While doing this book, I decided I had to buy and sell a diamond. So I bought a diamond for $1500, retail price, from the diamond district, 47th street in New York. A day later, I took the diamond and tried to sell it. And I found that people were offering me one-fourth or one-fifth the price — or nothing at all. They were now pointing out that it really wasn’t very valuable, that it was too small, it had flaws … Most women, when they receive a diamond, they think they’ve received something of everlasting value. That their fiancé paid a few thousand dollars for it, and it’s going to gain in value every year, so if God forbid, something should happen to their marriage, or their husband, they can always sell the diamond.
In 2008, scholar, college professor, and author Ken Mondschein penned a piece for Nerve, calling diamond engagement rings “profoundly anti-feminist.” He also offered up a bit of background on the diamond business:
For much of human history, diamonds were found in only a few hard-to-reach places — the jungles of Brazil, and a couple of riverbeds in India. They were so rare, in fact, that only the ultra-wealthy could afford them. Archduke Maximillian, who would soon be Emperor of the Holy Roman Empire, gave one to Mary of Burgundy to seal their 1477 betrothal in what is often cited as the first historical example of a diamond engagement ring. However, this situation changed in the 1870s, when massive diamond mines were discovered in South Africa. Poorly-paid, abominably treated native African workers could now strip the gems from the earth by the ton. Faced with the prospect of a massive oversupply of diamonds, the investors (chiefly arch-racist Cecil Rhodes and his partner C. D. Rudd) formed the De Beers mining company in 1880.
By the end of the century, Sir Ernest Oppenheimer had managed to collect all the colonial African diamond discoveries under the De Beers banner. To quote Epstein, the cartel was (and to some extent still is) “the most successful cartel arrangement in the annals of modern commerce,” carefully controlling the supply of diamonds to assure their scarcity and value.
But what about the demand side? How to convince the world that an isometric-hexoctahedral crystal lattice allotrope of carbon was something they absolutely needed to buy?
The answer was marketing.
And, of course, the marketing geniuses also had to keep people from buying used (cheaper!) diamonds:
The next step was a psychological approach: consumers everywhere had to see the diamond as the universally recognized symbol of love, commitment and the social status derived from middle-class domesticity. The slogan “a diamond is forever” debuted in 1947, giving consumers not only the idea that the diamond is a symbol of enduring love, but that it shouldn’t be resold. This was because diamonds lose considerable value in resale, and since there’s no point in paying De Beers full price when you could get a cheaper one second-hand, De Beers loses a lucrative sale on every diamond resold.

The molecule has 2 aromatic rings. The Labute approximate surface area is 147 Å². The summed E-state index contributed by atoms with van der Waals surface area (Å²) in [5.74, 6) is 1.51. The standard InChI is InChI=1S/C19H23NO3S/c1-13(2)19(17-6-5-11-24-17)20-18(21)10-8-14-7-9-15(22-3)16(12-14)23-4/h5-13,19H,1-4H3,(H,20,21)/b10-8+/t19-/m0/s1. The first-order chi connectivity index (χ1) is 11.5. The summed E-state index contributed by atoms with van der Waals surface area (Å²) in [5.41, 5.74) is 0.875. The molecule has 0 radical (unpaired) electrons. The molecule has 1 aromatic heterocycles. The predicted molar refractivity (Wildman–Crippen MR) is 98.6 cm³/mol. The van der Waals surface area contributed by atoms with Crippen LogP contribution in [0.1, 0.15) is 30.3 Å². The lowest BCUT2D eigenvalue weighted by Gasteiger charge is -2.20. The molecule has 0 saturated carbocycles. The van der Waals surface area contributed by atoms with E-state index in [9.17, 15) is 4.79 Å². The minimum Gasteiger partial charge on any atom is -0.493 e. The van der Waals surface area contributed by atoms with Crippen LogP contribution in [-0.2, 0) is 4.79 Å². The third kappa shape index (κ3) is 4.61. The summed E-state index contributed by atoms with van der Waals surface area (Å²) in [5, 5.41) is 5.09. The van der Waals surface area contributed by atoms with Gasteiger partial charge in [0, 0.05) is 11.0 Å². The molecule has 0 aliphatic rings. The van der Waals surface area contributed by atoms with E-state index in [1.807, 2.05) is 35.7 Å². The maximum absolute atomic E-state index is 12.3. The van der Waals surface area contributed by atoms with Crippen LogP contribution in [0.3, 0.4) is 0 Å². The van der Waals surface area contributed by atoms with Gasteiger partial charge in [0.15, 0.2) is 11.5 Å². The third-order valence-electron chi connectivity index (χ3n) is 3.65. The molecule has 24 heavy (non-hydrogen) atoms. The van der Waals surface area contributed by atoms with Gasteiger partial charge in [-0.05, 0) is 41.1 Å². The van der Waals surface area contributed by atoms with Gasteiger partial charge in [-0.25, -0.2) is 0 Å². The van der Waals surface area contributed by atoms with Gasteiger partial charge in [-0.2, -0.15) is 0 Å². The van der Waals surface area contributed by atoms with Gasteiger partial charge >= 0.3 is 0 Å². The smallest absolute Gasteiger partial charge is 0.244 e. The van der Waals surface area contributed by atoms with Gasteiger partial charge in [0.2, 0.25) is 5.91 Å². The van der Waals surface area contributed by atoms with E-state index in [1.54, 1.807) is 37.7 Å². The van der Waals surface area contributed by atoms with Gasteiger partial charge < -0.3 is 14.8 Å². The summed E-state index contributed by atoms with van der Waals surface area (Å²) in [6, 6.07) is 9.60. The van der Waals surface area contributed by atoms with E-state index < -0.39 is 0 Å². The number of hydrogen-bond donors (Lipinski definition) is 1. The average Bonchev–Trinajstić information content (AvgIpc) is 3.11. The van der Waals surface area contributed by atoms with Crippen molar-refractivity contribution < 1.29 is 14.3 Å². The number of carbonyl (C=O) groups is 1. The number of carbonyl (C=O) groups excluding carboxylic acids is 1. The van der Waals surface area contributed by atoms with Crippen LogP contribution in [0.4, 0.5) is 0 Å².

If you wore it on a chain and took care of it, a paper clip could be forever, too. But through relentless marketing and advertising, it’s been drilled into us that diamonds are associated with love.
I chatted with Mondschein recently, curious about his feelings regarding chocolate diamonds. He noted that first of all, “diamonds are a created market, a created fetish commodity.” And he wondered if the whole “chocolate” thing wasn’t, in some way, related to race in America: “As a white person, I don’t feel I have a right to say it, but [it’s like] BROWN is bad, but CHOCOLATE is OK.”
He went on:
Throughout history, people have displayed their wealth through conspicuous consumption… Claudius in Hamlet grinds up and drinks a pearl. The Romans gilded their food. We do it with diamonds, They’re completely a created commodity, but they serve a real need to show everyone what a bourgeois mofo you are. We should not misunderestimate (thanks GWB) the need for well-off people to show everyone how well-off they are.
But the real issue with chocolate diamonds is how they’re aggressively marketed as a thing women should buy for themselves. A treat, like chocolate. Except they’re not a cheap, sweet, delicious snack. A LeVian chocolate diamond ring can cost from $1,300 to $8,000. And what are you really paying for? What is the value of that piece? What is it actually worth? There’s no resale market. The “chocolate” label is really just a brainwashery way to convince women to spend their hard-earned dollars on something that they don’t need — and something the jewelry industry has trouble getting rid of. And if it’s trendy now, the trend will pass. Imagine trying to sell a chocolate diamond in 20 years.
Maybe it doesn’t matter to you, maybe you have the money to spend. It’s not like a flatscreen TV or a new iPhone have good resale value, either. But with chocolate diamonds, their existence seems especially suspect. The name and marketing campaign is insulting on a few levels: Women won’t be able to resist, because it’s chocolate! Women won’t care that they’re just brown rocks if we call them chocolate! Women love to treat themselves, and indulge — and will buy something even if it’s not good for them!
Knowing how the diamond industry operates, knowing the truth about diamonds, knowing the truth about brown diamonds, why would anyone be interested in chocolate diamonds? Dr. Harlow, ever the measured scientist, is actually rather forgiving:
It’s up to the individual. Jewelry is a personal expression for adornment. The point would be, if you want a diamond, and you don’t want to pay the bucks for something else, you do have a diamond! And if you like brown, or if it goes with your couture, what’s the problem? To me, the big thing is knowing that you got what you really got. That it’s authentic. And if you make that choice that’s fine. That’s your choice, and you can tell people, no, these are diamonds! You just don’t know your diamonds. That’s fine. That’s what fashion is about. It’s about statement, it’s about identity. So it’s fine. It’s just that in the marketing agenda, you gotta make sure you’re not being hustled.